"Now here's the really interesting part. Forgetting for a moment Diebold's voting machines, let's look at the other equipment they make. Diebold makes a lot of ATM machines. They make machines that sell tickets for trains and subways. They make store checkout scanners, including self-service scanners. They make machines that allow access to buildings for people with magnetic cards. They make machines that use magnetic cards for payment in closed systems like university dining rooms. All of these are machines that involve data input that results in a transaction, just like a voting machine. But unlike a voting machine, every one of these other kinds of Diebold machines -- EVERY ONE -- creates a paper trail and can be audited. Would Citibank have it any other way? Would Home Depot? Would the CIA? Of course not. These machines affect the livelihood of their owners. If they can't be audited they can't be trusted. If they can't be trusted they won't be used.
Now back to those voting machines. If EVERY OTHER kind of machine you make includes an auditable paper trail, wouldn't it seem logical to include such a capability in the voting machines, too? Given that what you are doing is adapting existing technology to a new purpose, wouldn't it be logical to carry over to voting machines this capability that is so important in every other kind of transaction device?
:: Jason 12:26:00 PM [+] ::
Steve Jobs on Digital Music
Rolling Stone has a great interview with Steve Jobs about digital music. I was especially impressed in the paragraph below, where I think he nails both the attaction of file-sharing and the problem with calling it "stealing" on the head:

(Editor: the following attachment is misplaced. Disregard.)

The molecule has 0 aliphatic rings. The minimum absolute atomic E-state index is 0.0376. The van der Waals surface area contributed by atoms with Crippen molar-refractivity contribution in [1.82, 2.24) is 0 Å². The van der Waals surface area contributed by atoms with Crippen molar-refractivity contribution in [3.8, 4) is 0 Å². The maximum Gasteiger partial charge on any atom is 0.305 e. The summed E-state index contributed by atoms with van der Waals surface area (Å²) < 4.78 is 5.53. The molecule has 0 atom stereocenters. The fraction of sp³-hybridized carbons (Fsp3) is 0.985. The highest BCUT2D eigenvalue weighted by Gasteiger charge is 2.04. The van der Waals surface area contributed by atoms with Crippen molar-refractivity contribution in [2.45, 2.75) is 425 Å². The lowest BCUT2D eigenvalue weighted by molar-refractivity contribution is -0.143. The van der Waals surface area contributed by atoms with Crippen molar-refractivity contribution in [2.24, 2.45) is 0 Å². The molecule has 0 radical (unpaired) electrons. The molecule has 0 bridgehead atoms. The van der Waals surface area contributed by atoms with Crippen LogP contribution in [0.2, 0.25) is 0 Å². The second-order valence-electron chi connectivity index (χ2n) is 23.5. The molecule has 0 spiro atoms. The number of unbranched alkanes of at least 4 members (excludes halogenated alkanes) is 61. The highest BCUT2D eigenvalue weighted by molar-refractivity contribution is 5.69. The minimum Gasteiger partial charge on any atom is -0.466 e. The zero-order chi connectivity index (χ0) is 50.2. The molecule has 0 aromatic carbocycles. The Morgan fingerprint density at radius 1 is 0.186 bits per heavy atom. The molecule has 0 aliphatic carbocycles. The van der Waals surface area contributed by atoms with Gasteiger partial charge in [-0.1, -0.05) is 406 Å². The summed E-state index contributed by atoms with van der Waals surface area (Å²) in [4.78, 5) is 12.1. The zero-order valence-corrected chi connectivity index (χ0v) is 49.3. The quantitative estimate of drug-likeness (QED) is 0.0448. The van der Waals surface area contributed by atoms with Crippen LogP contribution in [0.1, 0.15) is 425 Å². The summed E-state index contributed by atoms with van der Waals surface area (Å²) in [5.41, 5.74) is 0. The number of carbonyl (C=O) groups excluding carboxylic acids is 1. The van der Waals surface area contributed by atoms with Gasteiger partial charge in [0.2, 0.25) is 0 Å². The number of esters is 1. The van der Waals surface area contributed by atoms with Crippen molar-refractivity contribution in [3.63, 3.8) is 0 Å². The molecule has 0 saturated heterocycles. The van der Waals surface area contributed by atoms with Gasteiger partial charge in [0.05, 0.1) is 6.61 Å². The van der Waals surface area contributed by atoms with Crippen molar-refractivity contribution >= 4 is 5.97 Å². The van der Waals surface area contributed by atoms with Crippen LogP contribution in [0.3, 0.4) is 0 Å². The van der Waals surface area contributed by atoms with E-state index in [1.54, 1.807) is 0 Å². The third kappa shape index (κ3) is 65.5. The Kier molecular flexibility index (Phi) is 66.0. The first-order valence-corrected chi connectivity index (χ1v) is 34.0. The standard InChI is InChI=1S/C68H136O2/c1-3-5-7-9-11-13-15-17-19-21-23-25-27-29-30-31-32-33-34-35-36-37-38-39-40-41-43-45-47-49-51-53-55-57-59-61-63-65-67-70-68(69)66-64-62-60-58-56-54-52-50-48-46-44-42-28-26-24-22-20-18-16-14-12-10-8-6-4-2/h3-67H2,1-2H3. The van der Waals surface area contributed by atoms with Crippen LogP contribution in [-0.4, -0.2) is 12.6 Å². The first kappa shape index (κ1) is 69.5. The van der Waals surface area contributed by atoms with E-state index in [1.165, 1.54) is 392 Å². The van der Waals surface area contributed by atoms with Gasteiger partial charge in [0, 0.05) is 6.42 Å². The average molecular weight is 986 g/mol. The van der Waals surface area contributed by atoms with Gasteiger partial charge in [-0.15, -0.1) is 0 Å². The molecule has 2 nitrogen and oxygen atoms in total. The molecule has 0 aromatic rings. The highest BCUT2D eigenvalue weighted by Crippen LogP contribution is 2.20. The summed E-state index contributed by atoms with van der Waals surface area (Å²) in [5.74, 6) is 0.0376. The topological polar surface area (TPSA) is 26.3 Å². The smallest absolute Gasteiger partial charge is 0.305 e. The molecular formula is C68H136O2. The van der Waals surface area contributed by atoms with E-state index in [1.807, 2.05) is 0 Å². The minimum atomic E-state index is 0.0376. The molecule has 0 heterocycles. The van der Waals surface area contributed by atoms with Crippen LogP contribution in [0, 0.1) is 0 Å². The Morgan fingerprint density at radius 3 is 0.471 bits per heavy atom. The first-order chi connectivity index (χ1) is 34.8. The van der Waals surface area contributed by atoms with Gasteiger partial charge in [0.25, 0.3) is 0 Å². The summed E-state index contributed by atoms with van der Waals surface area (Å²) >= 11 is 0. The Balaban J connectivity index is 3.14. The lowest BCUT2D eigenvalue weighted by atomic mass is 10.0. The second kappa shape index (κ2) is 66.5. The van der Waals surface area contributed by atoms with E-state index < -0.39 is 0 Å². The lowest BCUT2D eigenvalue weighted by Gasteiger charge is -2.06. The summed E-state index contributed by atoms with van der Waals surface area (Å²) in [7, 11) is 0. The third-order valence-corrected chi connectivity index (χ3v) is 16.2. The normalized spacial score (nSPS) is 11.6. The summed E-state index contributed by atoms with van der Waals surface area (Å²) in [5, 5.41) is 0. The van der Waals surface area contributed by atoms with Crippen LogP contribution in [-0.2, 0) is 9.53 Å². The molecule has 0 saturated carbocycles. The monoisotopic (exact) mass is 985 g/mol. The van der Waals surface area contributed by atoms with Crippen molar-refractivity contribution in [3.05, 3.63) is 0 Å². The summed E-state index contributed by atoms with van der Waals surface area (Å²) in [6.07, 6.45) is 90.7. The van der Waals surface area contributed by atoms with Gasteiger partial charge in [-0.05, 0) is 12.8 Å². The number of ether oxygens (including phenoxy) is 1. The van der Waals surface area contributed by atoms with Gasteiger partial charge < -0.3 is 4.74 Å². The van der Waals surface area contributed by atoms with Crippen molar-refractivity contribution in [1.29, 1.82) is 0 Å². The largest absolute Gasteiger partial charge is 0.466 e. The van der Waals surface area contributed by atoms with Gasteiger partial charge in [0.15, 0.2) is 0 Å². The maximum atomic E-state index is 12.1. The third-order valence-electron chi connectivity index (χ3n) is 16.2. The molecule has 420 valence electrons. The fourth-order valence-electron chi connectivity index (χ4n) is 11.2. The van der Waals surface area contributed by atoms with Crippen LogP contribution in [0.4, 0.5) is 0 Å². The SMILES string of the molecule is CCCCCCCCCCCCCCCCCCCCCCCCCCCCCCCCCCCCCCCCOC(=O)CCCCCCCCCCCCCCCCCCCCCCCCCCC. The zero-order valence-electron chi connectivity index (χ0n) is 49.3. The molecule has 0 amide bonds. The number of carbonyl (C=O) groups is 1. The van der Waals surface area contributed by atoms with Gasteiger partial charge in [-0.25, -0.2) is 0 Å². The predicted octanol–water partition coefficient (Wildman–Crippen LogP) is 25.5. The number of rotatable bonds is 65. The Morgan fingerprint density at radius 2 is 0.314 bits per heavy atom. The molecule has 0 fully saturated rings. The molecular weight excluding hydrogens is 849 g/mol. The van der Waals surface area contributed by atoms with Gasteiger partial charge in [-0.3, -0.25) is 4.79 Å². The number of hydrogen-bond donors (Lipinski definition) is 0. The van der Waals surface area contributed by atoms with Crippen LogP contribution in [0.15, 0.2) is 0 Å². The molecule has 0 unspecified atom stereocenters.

"Our position from the beginning has been that eighty percent of the people stealing music online don't really want to be thieves. But that is such a compelling way to get music. It's instant gratification. You don't have to go to the record store; the music's already digitized, so you don't have to rip the CD. It's so compelling that people are willing to become thieves to do it. But to tell them that they should stop being thieves -- without a legal alternative that offers those same benefits -- rings hollow. We said, 'We don't see how you convince people to stop being thieves unless you can offer them a carrot -- not just a stick.' And the carrot is: We're gonna offer you a better experience . . . and it's only gonna cost you a dollar a song."
:: Jason 11:44:00 AM [+] ::
Bush Sucks: The Movie
Cute little 30 second movie with a great literal and metaphoric message.
:: Jason 5:22:00 PM [+] ::
Further Response to WIPO: IP Theft Is Terrorism
I've posted a further response to the issue of IP theft and terrorism because some people have commented and emailed about the trademark issue.
:: Jason 5:06:00 PM [+] ::
WayBack Machine Catches Bush's Internet Eraser In The Act
Larry Lessig has an excellent post about how the Internet Archive's Wayback Machine caught the Whitehouse trying to re-write its overzealous statements about the Iraq War being over back in May 2003:
On May 1, 2003, the Whitehouse’s Office of the Press Secretary released this press release, announcing “President Bush Announces Combat Operations in Iraq Have Ended.” But then, with airbrush magic, now the same press release has been changed to this, which reports “President Bush Announces Major Combat Operations in Iraq Have Ended.” No update on the page, no indication of when the change occurred, indeed, no indication that any change occurred at all. Instead, there is robots.txt file disallowing all sorts of activities that might verify the government.
:: Jason 4:52:00 PM [+] ::